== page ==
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commissioners to examine into the treatment of the Indians, and see if there were any good cause for their sudden enmity; and, after a conference with some of the chiefs, a bill was passed by the Legislature to put an end to a good many of the impositions of which the Indians complained. Among these was a habit of the whites of giving the Indians spirits, and then making bargains with them when they were not at all in a condition to do business of that kind. The Indians also complained of the practice of trapping deer, thus decreasing the game in the forests, and the occupation of land, without payment, by the settlers who were continually coming into the country.

Another bill was passed appropriating 1600 to buy from the Indians the entire right to all the lands which they yet held in New Jersey. But as there was no desire to banish the Indians from their native land, one half of this sum was reserved as payment for a large tract of land, or reservation, which should be their home, and on which no white man would have any right to settle, whether he was willing to buy the land or not. When this had been done, it was necessary to submit the matter to the Indians; and a council was called at Burlington, at which were present the governor of the Province, and some of the most prominent Indian chiefs.

At this conference there was a notable exhibition of Indian etiquette. The governor had called the Minisinks, a tribe of the Delawares, to meet him; and they had informed the Mingoians, who, with some other northern tribes, were then gathered together at

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the grand council fire at the forks of the Delaware, where is now Easton. This was done, because at that time the Mingoians considered themselves superior to the Delawares, from whom proper respect was due.

One of the chiefs from the council fire was sent down to represent the Mingoians. After some speeches were made, he told the white governor that the Minisinks, being Delawares, were women, and were not able of themselves to make treaties, therefore he had come down to look into the matter. As his people were then holding a grand council fire at the forks of the Delaware, they did not wish to put it out and build another council fire on this side of the Delaware. The reason which he gave for this was figurative and Indian-like.

He stated that the river roared and thundered, and made a great deal of noise; and, if the council were held on this side, the distant Indian nations who dwelt to the west of the Delaware could not hear what was said at the council, and therefore it would be unfair to them to hold it on this side of the river. He concluded with a cordial invitation to the governor and his party to meet the Indians at their own council fire.

About a month afterward, the governor, with some members of the Legislature, and other white people from New Jersey and Pennsylvania, met over five hundred Indians at the forks of the Delaware in grand council. Some of the speeches on this occasion were very interesting. A chief of the United Nations, speaking for the Delawares, who, having made themselves women by becoming peacemakers, had no right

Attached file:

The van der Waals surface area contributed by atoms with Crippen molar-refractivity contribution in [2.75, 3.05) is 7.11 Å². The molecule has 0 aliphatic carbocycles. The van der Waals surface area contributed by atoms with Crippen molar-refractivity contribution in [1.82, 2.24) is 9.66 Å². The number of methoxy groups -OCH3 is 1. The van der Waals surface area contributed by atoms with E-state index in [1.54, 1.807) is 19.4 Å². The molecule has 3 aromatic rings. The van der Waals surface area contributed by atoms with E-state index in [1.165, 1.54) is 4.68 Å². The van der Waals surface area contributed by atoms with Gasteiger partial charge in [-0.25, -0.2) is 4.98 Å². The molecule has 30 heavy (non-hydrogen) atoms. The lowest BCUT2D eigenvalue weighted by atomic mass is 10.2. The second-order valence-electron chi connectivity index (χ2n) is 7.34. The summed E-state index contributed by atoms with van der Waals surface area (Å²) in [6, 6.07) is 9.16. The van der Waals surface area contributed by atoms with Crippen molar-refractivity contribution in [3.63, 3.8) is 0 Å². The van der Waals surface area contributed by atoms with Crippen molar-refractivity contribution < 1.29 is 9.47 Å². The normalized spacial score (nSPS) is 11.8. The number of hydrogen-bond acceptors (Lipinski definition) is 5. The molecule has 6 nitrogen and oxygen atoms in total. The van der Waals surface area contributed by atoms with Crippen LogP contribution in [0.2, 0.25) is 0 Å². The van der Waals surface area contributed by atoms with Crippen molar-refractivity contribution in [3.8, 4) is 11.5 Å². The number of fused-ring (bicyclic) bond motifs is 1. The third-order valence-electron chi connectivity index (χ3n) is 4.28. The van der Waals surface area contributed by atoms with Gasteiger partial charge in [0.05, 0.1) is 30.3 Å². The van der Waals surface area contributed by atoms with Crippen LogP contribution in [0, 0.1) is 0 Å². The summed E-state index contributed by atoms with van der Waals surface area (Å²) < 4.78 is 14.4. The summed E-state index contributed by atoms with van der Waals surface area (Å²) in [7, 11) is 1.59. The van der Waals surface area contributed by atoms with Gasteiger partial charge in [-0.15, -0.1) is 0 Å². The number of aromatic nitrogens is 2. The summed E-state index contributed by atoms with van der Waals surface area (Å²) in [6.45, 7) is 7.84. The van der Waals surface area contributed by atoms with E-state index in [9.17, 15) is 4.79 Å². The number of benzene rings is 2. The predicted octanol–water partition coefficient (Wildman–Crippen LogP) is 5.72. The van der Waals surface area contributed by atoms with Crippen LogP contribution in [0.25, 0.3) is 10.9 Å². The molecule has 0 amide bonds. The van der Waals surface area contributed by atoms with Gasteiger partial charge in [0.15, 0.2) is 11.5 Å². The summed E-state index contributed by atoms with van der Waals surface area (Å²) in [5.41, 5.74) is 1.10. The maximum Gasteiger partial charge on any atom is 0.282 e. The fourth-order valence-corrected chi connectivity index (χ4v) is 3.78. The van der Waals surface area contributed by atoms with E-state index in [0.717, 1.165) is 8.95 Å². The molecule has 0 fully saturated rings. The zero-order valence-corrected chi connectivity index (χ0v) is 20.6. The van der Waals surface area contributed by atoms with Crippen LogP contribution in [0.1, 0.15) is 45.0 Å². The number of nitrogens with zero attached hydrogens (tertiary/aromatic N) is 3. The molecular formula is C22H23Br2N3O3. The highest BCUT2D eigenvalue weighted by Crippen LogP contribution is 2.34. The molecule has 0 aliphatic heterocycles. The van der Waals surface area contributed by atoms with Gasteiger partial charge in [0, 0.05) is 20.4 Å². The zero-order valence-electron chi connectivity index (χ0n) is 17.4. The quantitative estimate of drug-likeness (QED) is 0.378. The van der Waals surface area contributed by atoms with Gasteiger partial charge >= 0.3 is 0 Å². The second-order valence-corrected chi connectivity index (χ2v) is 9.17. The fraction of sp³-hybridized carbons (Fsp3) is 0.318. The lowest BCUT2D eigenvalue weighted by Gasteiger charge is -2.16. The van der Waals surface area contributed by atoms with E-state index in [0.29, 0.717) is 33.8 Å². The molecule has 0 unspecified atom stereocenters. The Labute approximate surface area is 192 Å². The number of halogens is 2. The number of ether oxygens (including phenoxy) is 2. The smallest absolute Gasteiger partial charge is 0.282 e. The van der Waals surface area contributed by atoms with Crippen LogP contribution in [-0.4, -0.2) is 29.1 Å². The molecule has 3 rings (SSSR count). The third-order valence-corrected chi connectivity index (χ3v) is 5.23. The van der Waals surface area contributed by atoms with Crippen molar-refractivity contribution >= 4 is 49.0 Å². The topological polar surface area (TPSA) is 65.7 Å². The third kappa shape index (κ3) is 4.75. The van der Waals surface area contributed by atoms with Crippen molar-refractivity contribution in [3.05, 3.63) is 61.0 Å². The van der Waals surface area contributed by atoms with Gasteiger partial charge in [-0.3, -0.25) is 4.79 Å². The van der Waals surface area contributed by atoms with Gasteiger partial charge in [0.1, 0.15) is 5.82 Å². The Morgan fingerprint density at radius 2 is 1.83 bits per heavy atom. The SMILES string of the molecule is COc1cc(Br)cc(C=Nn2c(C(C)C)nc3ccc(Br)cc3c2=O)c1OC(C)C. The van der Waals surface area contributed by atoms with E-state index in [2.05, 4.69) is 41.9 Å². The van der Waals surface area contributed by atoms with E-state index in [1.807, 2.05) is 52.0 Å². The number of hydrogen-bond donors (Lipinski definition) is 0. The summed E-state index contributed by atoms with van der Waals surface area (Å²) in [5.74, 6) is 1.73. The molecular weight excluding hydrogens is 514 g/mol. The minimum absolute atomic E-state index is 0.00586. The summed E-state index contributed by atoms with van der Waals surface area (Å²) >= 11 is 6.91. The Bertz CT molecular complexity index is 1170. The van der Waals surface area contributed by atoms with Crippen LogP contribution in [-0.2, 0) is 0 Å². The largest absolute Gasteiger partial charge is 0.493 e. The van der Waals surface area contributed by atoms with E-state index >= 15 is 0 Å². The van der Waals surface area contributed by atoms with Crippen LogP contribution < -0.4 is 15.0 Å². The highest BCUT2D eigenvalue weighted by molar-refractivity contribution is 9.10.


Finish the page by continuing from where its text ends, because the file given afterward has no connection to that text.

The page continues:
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to speak for themselves, addressed the council as follows:-

"Brethren, we now remove the hatchet out of your heads, that was struck into it by our cousins the Delawares. It was a French hatchet they unfortunately made use of, by the instigation of the French. We take it out of your heads, and bury it underground, where it shall always rest, and never be taken up again. Our cousins the Delawares have assured us they will never think of war against their brethren the English any more, but will employ their thoughts about peace and cultivating friendship with them, and never suffer enmity against them to enter into their minds again."

Another chief said: "Brethren, I speak in behalf of the younger nations,-those who are confederated with the Six Nations, the Cayugas, Oneidas, Tuscaroras, Tutaloes, Nanticokes, and Conoys. A road has been made from our country to this council fire, that we might treat about friendship; and as we came down the road, we saw, that, by some misfortune or other, blood has lately been spilt on it. Now, we make the road wider and clearer. We take the blood away out of it, and likewise out of the council chamber, which may have been stained. We wash it all away, and desire it may not be seen any more, and we take the hatchet out of your heads."

The governor of New Jersey also addressed this council, particularly urging them to require the Indians who had taken away prisoners to return these unfortunate people to their homes. In answer to this, one of the great chiefs of the United Nations made a

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speech to the Minisinks and the Delawares, in which he gave them a good scolding for not having returned these prisoners before; for it seemed that they had promised to do so.

The council continued several days; and the Minisinks promised faithfully that they would search all the towns in their territory for prisoners, and return them to their own people. This matter having been settled, Governor Bernard made a formal proposition to buy all the lands which the Indians still retained in New Jersey; and, after a good deal of consultation, the chiefs of the United Nations advised the Minisinks and Delawares to accept the terms which were offered. After much talk, it was done, the necessary papers were signed, and the State of New Jersey was formally bought from its Indian owners.